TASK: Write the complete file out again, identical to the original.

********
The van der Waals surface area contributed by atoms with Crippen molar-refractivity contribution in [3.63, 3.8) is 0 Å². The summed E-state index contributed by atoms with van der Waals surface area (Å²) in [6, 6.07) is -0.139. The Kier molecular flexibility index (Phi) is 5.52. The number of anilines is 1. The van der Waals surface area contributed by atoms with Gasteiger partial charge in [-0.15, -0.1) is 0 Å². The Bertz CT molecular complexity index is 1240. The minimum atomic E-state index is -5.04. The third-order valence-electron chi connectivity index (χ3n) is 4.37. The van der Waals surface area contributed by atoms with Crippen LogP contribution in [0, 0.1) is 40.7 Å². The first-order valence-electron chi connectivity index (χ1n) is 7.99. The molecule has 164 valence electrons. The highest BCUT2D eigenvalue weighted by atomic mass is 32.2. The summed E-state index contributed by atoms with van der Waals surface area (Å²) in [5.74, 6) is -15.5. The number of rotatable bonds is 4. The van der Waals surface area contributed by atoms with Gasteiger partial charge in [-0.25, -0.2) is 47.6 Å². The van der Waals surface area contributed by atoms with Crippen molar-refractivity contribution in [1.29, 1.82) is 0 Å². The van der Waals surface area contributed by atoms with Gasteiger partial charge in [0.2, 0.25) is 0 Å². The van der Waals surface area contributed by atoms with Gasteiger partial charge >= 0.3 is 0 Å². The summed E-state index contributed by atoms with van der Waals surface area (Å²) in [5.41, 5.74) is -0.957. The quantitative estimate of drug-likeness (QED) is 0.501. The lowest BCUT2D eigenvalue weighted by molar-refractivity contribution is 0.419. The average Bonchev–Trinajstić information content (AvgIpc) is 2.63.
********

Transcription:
The van der Waals surface area contributed by atoms with Crippen molar-refractivity contribution in [3.63, 3.8) is 0 Å². The summed E-state index contributed by atoms with van der Waals surface area (Å²) in [6, 6.07) is -0.139. The Kier molecular flexibility index (Phi) is 5.52. The number of anilines is 1. The van der Waals surface area contributed by atoms with Gasteiger partial charge in [-0.15, -0.1) is 0 Å². The Bertz CT molecular complexity index is 1240. The minimum atomic E-state index is -5.04. The third-order valence-electron chi connectivity index (χ3n) is 4.37. The van der Waals surface area contributed by atoms with Crippen LogP contribution in [0, 0.1) is 40.7 Å². The first-order valence-electron chi connectivity index (χ1n) is 7.99. The molecule has 164 valence electrons. The highest BCUT2D eigenvalue weighted by atomic mass is 32.2. The summed E-state index contributed by atoms with van der Waals surface area (Å²) in [5.74, 6) is -15.5. The number of rotatable bonds is 4. The van der Waals surface area contributed by atoms with Gasteiger partial charge in [-0.25, -0.2) is 47.6 Å². The van der Waals surface area contributed by atoms with Crippen molar-refractivity contribution in [1.29, 1.82) is 0 Å². The van der Waals surface area contributed by atoms with Gasteiger partial charge in [0.2, 0.25) is 0 Å². The van der Waals surface area contributed by atoms with Gasteiger partial charge >= 0.3 is 0 Å². The summed E-state index contributed by atoms with van der Waals surface area (Å²) in [5.41, 5.74) is -0.957. The quantitative estimate of drug-likeness (QED) is 0.501. The lowest BCUT2D eigenvalue weighted by molar-refractivity contribution is 0.419. The average Bonchev–Trinajstić information content (AvgIpc) is 2.63.